Just desserts – Fionnuala Ward on the joys of baking

May the cake rise with you

During the depths of Covid, my dealer took it upon herself to cycle around the city, dispensing her product on both sides of the river. She is retired, has plenty of time on her hands and took to this role like the proverbial duck to water. There might be a knock on the window or a mysterious package deposited in the postbox. Once in hand, the laptop would be pretty much abandoned, the box’s contents dispensed onto a plate or if too awkward to locate, the nearest available work surface and the kettle switched to work mode.

Chocolate-peanut butter squares, lemon drizzle cake, madeira slices, my buddy had taken to trying out recipes and was keen to find out if she’d hit the mark. She needed volunteers and I and my equivalent on the southside were happy to oblige.

More than happy.

I’ve always had a sweet tooth but when it comes to sweet things, nothing beats home baking. My Mam was of a generation where there was always cake or a stash of buns tucked away in a Tupperware somewhere in the larder. There were always spoons to be licked or bowls to be stripped of lingering mixture.


Pavlova was the speciality of the house, although it only came out on special occasions. It was known as the “nice dessert” and Mam was a whiz at it. The meringue was neither too hard nor too soft, and invariably put up the correct level of resistance to the crack of a spoon, before succumbing to its force and exposing the deliciousness of that soft, squishy centre. My siblings and I would try to outlast each other when digging in, eyeing each other suspiciously when we got towards the end, taking teeny, tiny, tortuous bites so as to still have a scrap remaining when everyone else was finished.

Like many households of the time, ours was appointed maker and distributor of Christmas cakes and puddings. In later years, I gave Mam a hand on the pudding front, although there was only ever one person in charge.

The puddings were mixed in my great-grandmother’s ornate bowl, retrieved from under the bed to perform this function. I fell heir to this bowl when the house was being cleared and it sits in pride of place on a shelf in my living area.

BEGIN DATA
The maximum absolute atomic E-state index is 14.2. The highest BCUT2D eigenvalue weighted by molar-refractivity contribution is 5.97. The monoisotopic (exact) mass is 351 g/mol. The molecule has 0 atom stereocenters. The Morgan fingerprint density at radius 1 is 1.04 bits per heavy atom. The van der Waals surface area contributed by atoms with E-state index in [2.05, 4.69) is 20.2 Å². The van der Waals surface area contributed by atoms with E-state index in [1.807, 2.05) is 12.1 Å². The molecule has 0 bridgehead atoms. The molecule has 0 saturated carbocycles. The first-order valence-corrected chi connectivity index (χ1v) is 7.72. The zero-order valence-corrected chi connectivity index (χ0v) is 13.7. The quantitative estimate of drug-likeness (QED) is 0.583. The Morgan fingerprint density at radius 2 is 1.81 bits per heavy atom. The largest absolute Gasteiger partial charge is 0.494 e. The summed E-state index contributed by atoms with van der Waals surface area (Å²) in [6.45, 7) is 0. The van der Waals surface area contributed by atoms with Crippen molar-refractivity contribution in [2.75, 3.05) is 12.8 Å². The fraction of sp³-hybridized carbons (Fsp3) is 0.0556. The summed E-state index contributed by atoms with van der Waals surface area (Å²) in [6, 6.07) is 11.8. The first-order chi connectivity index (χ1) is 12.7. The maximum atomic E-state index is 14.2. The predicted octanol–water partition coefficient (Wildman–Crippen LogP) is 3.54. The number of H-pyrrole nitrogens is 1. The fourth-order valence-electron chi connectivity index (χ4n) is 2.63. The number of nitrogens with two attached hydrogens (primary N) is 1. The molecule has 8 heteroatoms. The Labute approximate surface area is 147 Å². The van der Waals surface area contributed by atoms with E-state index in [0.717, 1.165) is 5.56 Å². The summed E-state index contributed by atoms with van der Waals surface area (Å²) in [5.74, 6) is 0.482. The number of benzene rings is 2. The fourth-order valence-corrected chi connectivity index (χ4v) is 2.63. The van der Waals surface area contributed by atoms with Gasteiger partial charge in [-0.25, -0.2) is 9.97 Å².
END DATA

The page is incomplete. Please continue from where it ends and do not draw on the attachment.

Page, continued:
The Christmas pudding ritual involved a generous dash of poitín, a splash of holy water and a mix and a wish by all family members present.

Mam and I would be housebound for hours on end as the puddings, ensconced in muslin, in separate pots, boiled away on top of the cooker while the walls of the kitchen veritably wept. At various stages, one or other of us would wrap a tea towel around the bottom of a brush and sweep up and down from one wall to another to absorb all that moisture. Eight hours later, the job would be done.

I work as a teacher and as often as not there are sweets and biscuits scattered about the staff room. Hard to resist to be sure but there is a palpable ripple of excitement when it’s discovered that a particular teacher has been back home over the weekend and there is an oblong ginger cake, rich and spicy, on each of the staffroom tables straight from his mother’s kitchen.

At an education event recently, having finished a fairly sub-par lunch, four of us had high hopes for dessert. Sadly, they proved to be ill-founded. Dessert, we very quickly realised, would not be forthcoming.

“Not to worry,” one of our group commented. “I have emergency cake in the car”, whereupon she grabbed her bag and disappeared down some nearby steps. It was as if the clouds had lifted above us and the sun broken through. “Don’t stop at the other tables on your way back”, I found myself frantically whispering as she made her exit.

The emergency cake, which she’d made herself, turned out to be Middle Eastern in origin and infused with orange and yogurt. It entirely did the trick. All cars, it was promptly decided, should be fitted with emergency cake. And as for other emergency bits and pieces, well, if they could be fitted in as well, that would be nice too.

I’m not a baker, myself. My sisters are. My nieces and a nephew are. And judging by the gingerbread men and cup-cakes and slices of biscuit cake being dispensed to all and sundry by tin-bearing individuals just before the holidays, most of the pupils in my school are. Nor, as it turns out, am I a solo pudding steamer.

I have positioned myself instead on the other end of the spectrum.

I am a consumer. An enthusiastic consumer. And a very grateful one at that.